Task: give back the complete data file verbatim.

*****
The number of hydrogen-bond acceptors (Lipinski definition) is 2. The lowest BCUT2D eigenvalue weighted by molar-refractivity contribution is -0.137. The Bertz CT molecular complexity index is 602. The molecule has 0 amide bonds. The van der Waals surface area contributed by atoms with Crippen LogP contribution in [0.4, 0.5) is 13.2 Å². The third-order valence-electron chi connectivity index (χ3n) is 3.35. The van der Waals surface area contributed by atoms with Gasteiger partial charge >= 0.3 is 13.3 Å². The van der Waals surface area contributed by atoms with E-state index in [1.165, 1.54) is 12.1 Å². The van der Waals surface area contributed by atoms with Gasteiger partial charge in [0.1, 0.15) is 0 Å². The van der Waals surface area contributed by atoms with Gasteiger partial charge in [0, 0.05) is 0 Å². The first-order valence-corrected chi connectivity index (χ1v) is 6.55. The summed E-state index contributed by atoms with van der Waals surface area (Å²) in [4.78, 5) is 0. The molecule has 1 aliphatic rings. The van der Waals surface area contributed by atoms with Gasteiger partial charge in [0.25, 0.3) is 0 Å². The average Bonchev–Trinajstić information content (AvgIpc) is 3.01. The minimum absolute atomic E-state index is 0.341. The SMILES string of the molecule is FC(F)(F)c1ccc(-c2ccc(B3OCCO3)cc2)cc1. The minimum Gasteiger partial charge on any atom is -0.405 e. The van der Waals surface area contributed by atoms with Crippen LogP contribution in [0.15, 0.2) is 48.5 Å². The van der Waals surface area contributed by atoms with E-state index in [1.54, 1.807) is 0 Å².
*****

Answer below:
The number of hydrogen-bond acceptors (Lipinski definition) is 2. The lowest BCUT2D eigenvalue weighted by molar-refractivity contribution is -0.137. The Bertz CT molecular complexity index is 602. The molecule has 0 amide bonds. The van der Waals surface area contributed by atoms with Crippen LogP contribution in [0.4, 0.5) is 13.2 Å². The third-order valence-electron chi connectivity index (χ3n) is 3.35. The van der Waals surface area contributed by atoms with Gasteiger partial charge >= 0.3 is 13.3 Å². The van der Waals surface area contributed by atoms with E-state index in [1.165, 1.54) is 12.1 Å². The van der Waals surface area contributed by atoms with Gasteiger partial charge in [0.1, 0.15) is 0 Å². The van der Waals surface area contributed by atoms with Gasteiger partial charge in [0, 0.05) is 0 Å². The first-order valence-corrected chi connectivity index (χ1v) is 6.55. The summed E-state index contributed by atoms with van der Waals surface area (Å²) in [4.78, 5) is 0. The molecule has 1 aliphatic rings. The van der Waals surface area contributed by atoms with Gasteiger partial charge in [0.25, 0.3) is 0 Å². The average Bonchev–Trinajstić information content (AvgIpc) is 3.01. The minimum absolute atomic E-state index is 0.341. The SMILES string of the molecule is FC(F)(F)c1ccc(-c2ccc(B3OCCO3)cc2)cc1. The minimum Gasteiger partial charge on any atom is -0.405 e. The van der Waals surface area contributed by atoms with Crippen LogP contribution in [0.15, 0.2) is 48.5 Å². The van der Waals surface area contributed by atoms with E-state index in [1.54, 1.807) is 0 Å².